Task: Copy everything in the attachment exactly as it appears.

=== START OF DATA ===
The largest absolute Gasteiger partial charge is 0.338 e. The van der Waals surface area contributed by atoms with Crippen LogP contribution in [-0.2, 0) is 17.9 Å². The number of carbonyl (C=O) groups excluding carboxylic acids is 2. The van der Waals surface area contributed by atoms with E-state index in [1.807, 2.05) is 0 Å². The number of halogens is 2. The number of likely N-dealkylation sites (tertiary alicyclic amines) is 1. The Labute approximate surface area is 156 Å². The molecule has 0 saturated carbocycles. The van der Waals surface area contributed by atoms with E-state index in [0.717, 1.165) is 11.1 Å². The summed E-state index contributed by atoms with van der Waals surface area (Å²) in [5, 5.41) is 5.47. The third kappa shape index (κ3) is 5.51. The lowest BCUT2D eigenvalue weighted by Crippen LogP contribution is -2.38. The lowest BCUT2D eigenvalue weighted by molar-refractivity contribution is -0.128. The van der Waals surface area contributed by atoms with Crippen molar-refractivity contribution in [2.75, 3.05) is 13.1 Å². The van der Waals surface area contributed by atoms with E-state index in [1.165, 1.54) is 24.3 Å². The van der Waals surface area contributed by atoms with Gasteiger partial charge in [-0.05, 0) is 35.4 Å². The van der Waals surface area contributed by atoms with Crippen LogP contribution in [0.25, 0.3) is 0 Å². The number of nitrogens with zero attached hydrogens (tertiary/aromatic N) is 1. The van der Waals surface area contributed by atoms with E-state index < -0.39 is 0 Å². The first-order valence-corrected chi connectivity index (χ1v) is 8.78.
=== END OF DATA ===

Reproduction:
The largest absolute Gasteiger partial charge is 0.338 e. The van der Waals surface area contributed by atoms with Crippen LogP contribution in [-0.2, 0) is 17.9 Å². The number of carbonyl (C=O) groups excluding carboxylic acids is 2. The van der Waals surface area contributed by atoms with E-state index in [1.807, 2.05) is 0 Å². The number of halogens is 2. The number of likely N-dealkylation sites (tertiary alicyclic amines) is 1. The Labute approximate surface area is 156 Å². The molecule has 0 saturated carbocycles. The van der Waals surface area contributed by atoms with E-state index in [0.717, 1.165) is 11.1 Å². The summed E-state index contributed by atoms with van der Waals surface area (Å²) in [5, 5.41) is 5.47. The third kappa shape index (κ3) is 5.51. The lowest BCUT2D eigenvalue weighted by Crippen LogP contribution is -2.38. The lowest BCUT2D eigenvalue weighted by molar-refractivity contribution is -0.128. The van der Waals surface area contributed by atoms with Crippen molar-refractivity contribution in [2.75, 3.05) is 13.1 Å². The van der Waals surface area contributed by atoms with E-state index in [1.165, 1.54) is 24.3 Å². The van der Waals surface area contributed by atoms with Gasteiger partial charge in [-0.05, 0) is 35.4 Å². The van der Waals surface area contributed by atoms with Crippen LogP contribution in [0.25, 0.3) is 0 Å². The number of nitrogens with zero attached hydrogens (tertiary/aromatic N) is 1. The van der Waals surface area contributed by atoms with E-state index < -0.39 is 0 Å². The first-order valence-corrected chi connectivity index (χ1v) is 8.78.